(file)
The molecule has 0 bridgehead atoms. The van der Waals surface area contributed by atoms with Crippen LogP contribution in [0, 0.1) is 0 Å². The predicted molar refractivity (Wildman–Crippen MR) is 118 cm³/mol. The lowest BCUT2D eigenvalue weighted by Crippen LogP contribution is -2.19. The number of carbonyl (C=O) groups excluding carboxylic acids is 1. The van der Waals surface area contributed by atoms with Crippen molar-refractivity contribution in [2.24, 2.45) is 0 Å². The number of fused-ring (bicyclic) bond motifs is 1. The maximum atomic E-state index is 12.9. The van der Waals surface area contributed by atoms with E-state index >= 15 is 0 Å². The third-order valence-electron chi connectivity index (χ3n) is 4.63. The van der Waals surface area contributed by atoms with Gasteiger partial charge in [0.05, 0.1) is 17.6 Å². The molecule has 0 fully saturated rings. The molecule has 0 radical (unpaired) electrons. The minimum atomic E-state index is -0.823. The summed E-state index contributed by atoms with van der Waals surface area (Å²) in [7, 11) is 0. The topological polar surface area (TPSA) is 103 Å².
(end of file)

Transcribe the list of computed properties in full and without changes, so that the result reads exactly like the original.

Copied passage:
The molecule has 0 bridgehead atoms. The van der Waals surface area contributed by atoms with Crippen LogP contribution in [0, 0.1) is 0 Å². The predicted molar refractivity (Wildman–Crippen MR) is 118 cm³/mol. The lowest BCUT2D eigenvalue weighted by Crippen LogP contribution is -2.19. The number of carbonyl (C=O) groups excluding carboxylic acids is 1. The van der Waals surface area contributed by atoms with Crippen molar-refractivity contribution in [2.24, 2.45) is 0 Å². The number of fused-ring (bicyclic) bond motifs is 1. The maximum atomic E-state index is 12.9. The van der Waals surface area contributed by atoms with E-state index >= 15 is 0 Å². The third-order valence-electron chi connectivity index (χ3n) is 4.63. The van der Waals surface area contributed by atoms with Gasteiger partial charge in [0.05, 0.1) is 17.6 Å². The molecule has 0 fully saturated rings. The molecule has 0 radical (unpaired) electrons. The minimum atomic E-state index is -0.823. The summed E-state index contributed by atoms with van der Waals surface area (Å²) in [7, 11) is 0. The topological polar surface area (TPSA) is 103 Å².